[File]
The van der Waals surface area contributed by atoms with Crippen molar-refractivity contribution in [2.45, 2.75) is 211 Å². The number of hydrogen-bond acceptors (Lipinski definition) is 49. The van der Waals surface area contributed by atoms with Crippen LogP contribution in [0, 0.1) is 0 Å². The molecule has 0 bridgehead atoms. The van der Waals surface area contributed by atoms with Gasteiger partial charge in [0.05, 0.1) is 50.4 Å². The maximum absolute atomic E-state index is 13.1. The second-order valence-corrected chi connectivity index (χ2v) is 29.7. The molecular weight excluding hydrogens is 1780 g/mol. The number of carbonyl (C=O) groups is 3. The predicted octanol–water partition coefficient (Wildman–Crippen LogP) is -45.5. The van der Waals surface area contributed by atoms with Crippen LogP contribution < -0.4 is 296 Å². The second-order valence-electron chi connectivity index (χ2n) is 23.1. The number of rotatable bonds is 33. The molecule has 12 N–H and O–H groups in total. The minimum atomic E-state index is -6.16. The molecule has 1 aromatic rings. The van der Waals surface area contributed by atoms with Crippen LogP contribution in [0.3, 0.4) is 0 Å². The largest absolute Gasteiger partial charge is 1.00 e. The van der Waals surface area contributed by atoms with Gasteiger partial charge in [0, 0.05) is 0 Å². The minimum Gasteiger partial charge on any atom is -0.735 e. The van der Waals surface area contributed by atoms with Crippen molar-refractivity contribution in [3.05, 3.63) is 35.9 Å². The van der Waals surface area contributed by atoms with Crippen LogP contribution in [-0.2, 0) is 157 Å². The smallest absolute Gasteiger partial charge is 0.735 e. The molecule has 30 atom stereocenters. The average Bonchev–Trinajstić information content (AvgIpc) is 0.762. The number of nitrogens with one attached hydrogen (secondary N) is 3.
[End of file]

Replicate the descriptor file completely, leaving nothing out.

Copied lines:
The van der Waals surface area contributed by atoms with Crippen molar-refractivity contribution in [2.45, 2.75) is 211 Å². The number of hydrogen-bond acceptors (Lipinski definition) is 49. The van der Waals surface area contributed by atoms with Crippen LogP contribution in [0, 0.1) is 0 Å². The molecule has 0 bridgehead atoms. The van der Waals surface area contributed by atoms with Gasteiger partial charge in [0.05, 0.1) is 50.4 Å². The maximum absolute atomic E-state index is 13.1. The second-order valence-corrected chi connectivity index (χ2v) is 29.7. The molecular weight excluding hydrogens is 1780 g/mol. The number of carbonyl (C=O) groups is 3. The predicted octanol–water partition coefficient (Wildman–Crippen LogP) is -45.5. The van der Waals surface area contributed by atoms with Crippen LogP contribution < -0.4 is 296 Å². The second-order valence-electron chi connectivity index (χ2n) is 23.1. The number of rotatable bonds is 33. The molecule has 12 N–H and O–H groups in total. The minimum atomic E-state index is -6.16. The molecule has 1 aromatic rings. The van der Waals surface area contributed by atoms with Crippen LogP contribution in [0.3, 0.4) is 0 Å². The largest absolute Gasteiger partial charge is 1.00 e. The van der Waals surface area contributed by atoms with Gasteiger partial charge in [0, 0.05) is 0 Å². The minimum Gasteiger partial charge on any atom is -0.735 e. The van der Waals surface area contributed by atoms with Crippen molar-refractivity contribution in [3.05, 3.63) is 35.9 Å². The van der Waals surface area contributed by atoms with Crippen LogP contribution in [-0.2, 0) is 157 Å². The smallest absolute Gasteiger partial charge is 0.735 e. The molecule has 30 atom stereocenters. The average Bonchev–Trinajstić information content (AvgIpc) is 0.762. The number of nitrogens with one attached hydrogen (secondary N) is 3.